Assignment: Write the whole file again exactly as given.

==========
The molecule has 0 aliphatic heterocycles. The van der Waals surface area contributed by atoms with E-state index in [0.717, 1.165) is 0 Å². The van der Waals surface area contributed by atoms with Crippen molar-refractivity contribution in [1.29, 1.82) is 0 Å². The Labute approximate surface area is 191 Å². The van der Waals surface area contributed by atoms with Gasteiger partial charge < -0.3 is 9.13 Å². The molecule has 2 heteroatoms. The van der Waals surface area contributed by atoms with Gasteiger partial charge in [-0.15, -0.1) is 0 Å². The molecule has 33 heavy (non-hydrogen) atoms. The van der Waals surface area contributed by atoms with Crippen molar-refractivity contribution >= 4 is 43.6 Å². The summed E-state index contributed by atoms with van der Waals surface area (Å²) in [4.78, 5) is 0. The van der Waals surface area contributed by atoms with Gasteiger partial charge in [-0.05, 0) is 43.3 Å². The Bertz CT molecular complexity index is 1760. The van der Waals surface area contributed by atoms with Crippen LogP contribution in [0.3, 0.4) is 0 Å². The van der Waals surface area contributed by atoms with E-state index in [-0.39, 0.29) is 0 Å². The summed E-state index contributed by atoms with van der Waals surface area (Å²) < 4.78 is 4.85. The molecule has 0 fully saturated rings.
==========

The molecule has 0 aliphatic heterocycles. The van der Waals surface area contributed by atoms with E-state index in [0.717, 1.165) is 0 Å². The van der Waals surface area contributed by atoms with Crippen molar-refractivity contribution in [1.29, 1.82) is 0 Å². The Labute approximate surface area is 191 Å². The van der Waals surface area contributed by atoms with Gasteiger partial charge < -0.3 is 9.13 Å². The molecule has 2 heteroatoms. The van der Waals surface area contributed by atoms with Gasteiger partial charge in [-0.15, -0.1) is 0 Å². The molecule has 33 heavy (non-hydrogen) atoms. The van der Waals surface area contributed by atoms with Crippen molar-refractivity contribution >= 4 is 43.6 Å². The summed E-state index contributed by atoms with van der Waals surface area (Å²) in [4.78, 5) is 0. The van der Waals surface area contributed by atoms with Gasteiger partial charge in [-0.05, 0) is 43.3 Å². The Bertz CT molecular complexity index is 1760. The van der Waals surface area contributed by atoms with Crippen LogP contribution in [0.3, 0.4) is 0 Å². The van der Waals surface area contributed by atoms with E-state index in [-0.39, 0.29) is 0 Å². The summed E-state index contributed by atoms with van der Waals surface area (Å²) < 4.78 is 4.85. The molecule has 0 fully saturated rings.